MGA Thermal raised $8m led by Main Sequence. It was also the first investment by a new VC, NZ’s Climate Venture Capital Fund. Energy storage remains one of the key challenges in clean energy. Electricity produced by burning fossil fuels can be scaled up or down in response to fluctuating demand. But you can’t control when the sun shines or how hard the wind blows – it needs to be produced whenever possible and then stored for later use. MGA Thermal is using patented material ‘miscibility gaps alloys’ to build blocks that can store excess energy generated by renewable power stations. Founder Erich Kisi explains:
“Think of a block as being like a choc-chip muffin heated in a microwave. The muffin consists of a cake component, which holds everything in shape when heated, and the choc chips, which melt. The energy that goes into melting the choc chips is stored and can burn your mouth when you bite into the muffin… Melting energy is more intense than merely heating something up and that melting energy is concentrated near the melting temperature so energy can be released in a consistent way.”
Pendula raised $6.75m for its automated conversational texting product. Led by MA Financial Group and EVP.
Foodbomb raised $4.5m for its order management platform. Good name. The round was backed by EVP, Athletic Ventures, Aura Ventures, Tony Gandel’s family investment vehicle, Tahmedia, and Platform Advisory Partners.
Barcats raised $2.4m for its hospitality jobs and training site.
Operata raised $2.2m from investors including Tidal Ventures, Black Nova VC, Flying Fox Ventures and Aprill and Matt Allen. Built exclusively on AWS, Operata helps contact centres (e.g. Telstra, Boral and AMP) measure, optimise and maintain voice performance.
Programa raised $2m co-led by EVP and Investible. Programa’s marketplace brings together both interior designers and brands with a single site. It also offers designers tools to manage their projects, workflow, products and purchasing.
Wool+Aid raised NZ$1.5m for its biodegradable woollen plasters and bandages.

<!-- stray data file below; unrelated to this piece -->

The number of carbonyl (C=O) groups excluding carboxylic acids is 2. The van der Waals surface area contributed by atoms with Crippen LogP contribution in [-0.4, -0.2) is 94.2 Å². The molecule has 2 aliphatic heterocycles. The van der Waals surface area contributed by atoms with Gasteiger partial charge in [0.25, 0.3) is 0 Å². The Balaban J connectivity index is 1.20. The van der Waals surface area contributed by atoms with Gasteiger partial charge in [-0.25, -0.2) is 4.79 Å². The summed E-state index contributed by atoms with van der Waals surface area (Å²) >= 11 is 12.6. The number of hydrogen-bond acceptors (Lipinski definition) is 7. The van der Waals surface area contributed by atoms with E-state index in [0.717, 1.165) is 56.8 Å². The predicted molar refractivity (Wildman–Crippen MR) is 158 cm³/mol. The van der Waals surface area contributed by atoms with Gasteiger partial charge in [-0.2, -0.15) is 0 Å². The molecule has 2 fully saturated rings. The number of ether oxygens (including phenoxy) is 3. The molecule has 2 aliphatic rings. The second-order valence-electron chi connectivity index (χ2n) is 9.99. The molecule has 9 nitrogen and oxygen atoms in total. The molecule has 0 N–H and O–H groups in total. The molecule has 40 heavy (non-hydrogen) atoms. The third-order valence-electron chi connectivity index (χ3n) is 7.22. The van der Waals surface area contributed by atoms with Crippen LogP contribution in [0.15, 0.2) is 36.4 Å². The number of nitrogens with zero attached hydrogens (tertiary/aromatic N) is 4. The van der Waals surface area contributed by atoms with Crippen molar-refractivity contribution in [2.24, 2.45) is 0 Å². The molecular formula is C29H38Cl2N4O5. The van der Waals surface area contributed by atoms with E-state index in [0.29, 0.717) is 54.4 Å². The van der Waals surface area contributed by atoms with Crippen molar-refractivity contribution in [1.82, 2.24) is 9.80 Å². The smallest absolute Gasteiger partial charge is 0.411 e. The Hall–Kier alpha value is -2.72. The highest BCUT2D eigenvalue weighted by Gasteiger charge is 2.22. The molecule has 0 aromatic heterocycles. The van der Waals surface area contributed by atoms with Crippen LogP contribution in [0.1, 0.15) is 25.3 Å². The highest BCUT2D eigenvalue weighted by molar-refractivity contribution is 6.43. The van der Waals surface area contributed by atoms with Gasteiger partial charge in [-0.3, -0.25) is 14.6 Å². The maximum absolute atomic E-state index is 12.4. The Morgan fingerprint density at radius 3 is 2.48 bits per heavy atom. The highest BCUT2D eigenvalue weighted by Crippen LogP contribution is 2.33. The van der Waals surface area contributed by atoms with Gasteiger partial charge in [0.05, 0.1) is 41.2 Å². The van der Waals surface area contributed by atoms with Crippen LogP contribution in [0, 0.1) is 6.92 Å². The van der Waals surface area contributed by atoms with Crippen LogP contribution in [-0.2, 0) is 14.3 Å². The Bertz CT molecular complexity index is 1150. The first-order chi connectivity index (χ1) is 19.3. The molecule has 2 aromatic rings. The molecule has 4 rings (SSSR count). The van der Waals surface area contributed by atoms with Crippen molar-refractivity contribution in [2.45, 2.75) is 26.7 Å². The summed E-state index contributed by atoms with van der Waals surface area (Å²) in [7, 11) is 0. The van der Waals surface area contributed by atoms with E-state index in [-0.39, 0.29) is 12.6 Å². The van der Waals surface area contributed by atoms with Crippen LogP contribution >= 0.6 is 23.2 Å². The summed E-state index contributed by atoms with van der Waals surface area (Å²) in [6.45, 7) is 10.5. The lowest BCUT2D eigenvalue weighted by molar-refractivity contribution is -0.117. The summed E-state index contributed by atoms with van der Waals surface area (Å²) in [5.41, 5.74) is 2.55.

Inspired but don’t think you have the expertise to start a startup in a particular field? Check out this advice from the founder and CEO of Bowery Farming, an indoor farming company that recently announced a US$300m round.
Around the world
SPAC Peg. Kredivo is the largest and fastest growing BNPL platform in Indonesia. Its parent, FinAccel, is listing in the U.S. through a merger with blank-check company (aka a SPAC). The company is merging with VPC Impact Acquisition Holdings in a deal valued at US$2.5bn. Square Peg is an existing investor and is also backing the SPAC. That makes two SPACs in two weeks for Square Peg. Another of its portfolio, Singapore-based online real estate marketplace PropertyGuru, announced a $1.8bn SPAC last week.
Twitter will pay you to find bias in its AI, offering a cash prize for those who best evaluate and uncover problems with its image-cropping algorithm.
Mixing it up. Rather than our usual quarterly reporting, we present… FATMAAN revenue figures in seconds.
Revenue generated every second:
Amazon: $14,556 per second
Apple: $10,472 per second
Google: $7,944 per second
Microsoft: $5,944 per second
Facebook: $3,750 per second
Tesla: $1,528 per second
Netflix: $944 per second
— Jon Erlichman (@JonErlichman) August 4, 2021
Airbnb mafia. Airbnb alumni have founded over 100 companies, including Coinbase, Tilt and Landis. Some of those alumni are now pooling capital together to form a $20m early-stage angel syndicate, AirAngels.
Here’s some handy guidance for their investment committee conversations:
VC partner meetings in 2021:
tiger involved? pass
— Harry Hurst (@harryhurst) August 5, 2021
That’s a wrap! We hope you enjoyed it.
Bex, Gavin and the team at Ignition Lane